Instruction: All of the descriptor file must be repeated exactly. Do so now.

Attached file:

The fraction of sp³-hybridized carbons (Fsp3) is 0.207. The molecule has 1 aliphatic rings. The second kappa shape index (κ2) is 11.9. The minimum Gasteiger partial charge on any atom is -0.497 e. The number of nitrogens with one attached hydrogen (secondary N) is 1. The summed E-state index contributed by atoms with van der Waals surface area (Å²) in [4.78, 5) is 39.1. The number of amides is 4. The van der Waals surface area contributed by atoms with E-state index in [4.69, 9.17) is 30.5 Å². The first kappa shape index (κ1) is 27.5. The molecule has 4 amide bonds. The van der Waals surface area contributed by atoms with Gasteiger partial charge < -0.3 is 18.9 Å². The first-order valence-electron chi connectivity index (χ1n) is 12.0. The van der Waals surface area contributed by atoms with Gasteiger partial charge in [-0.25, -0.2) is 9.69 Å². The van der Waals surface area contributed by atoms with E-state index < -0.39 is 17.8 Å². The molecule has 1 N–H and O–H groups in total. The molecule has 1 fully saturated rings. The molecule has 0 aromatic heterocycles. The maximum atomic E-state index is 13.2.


The fraction of sp³-hybridized carbons (Fsp3) is 0.207. The molecule has 1 aliphatic rings. The second kappa shape index (κ2) is 11.9. The minimum Gasteiger partial charge on any atom is -0.497 e. The number of nitrogens with one attached hydrogen (secondary N) is 1. The summed E-state index contributed by atoms with van der Waals surface area (Å²) in [4.78, 5) is 39.1. The number of amides is 4. The van der Waals surface area contributed by atoms with E-state index in [4.69, 9.17) is 30.5 Å². The first kappa shape index (κ1) is 27.5. The molecule has 4 amide bonds. The van der Waals surface area contributed by atoms with Gasteiger partial charge < -0.3 is 18.9 Å². The first-order valence-electron chi connectivity index (χ1n) is 12.0. The van der Waals surface area contributed by atoms with Gasteiger partial charge in [-0.25, -0.2) is 9.69 Å². The van der Waals surface area contributed by atoms with E-state index < -0.39 is 17.8 Å². The molecule has 1 N–H and O–H groups in total. The molecule has 1 fully saturated rings. The molecule has 0 aromatic heterocycles. The maximum atomic E-state index is 13.2.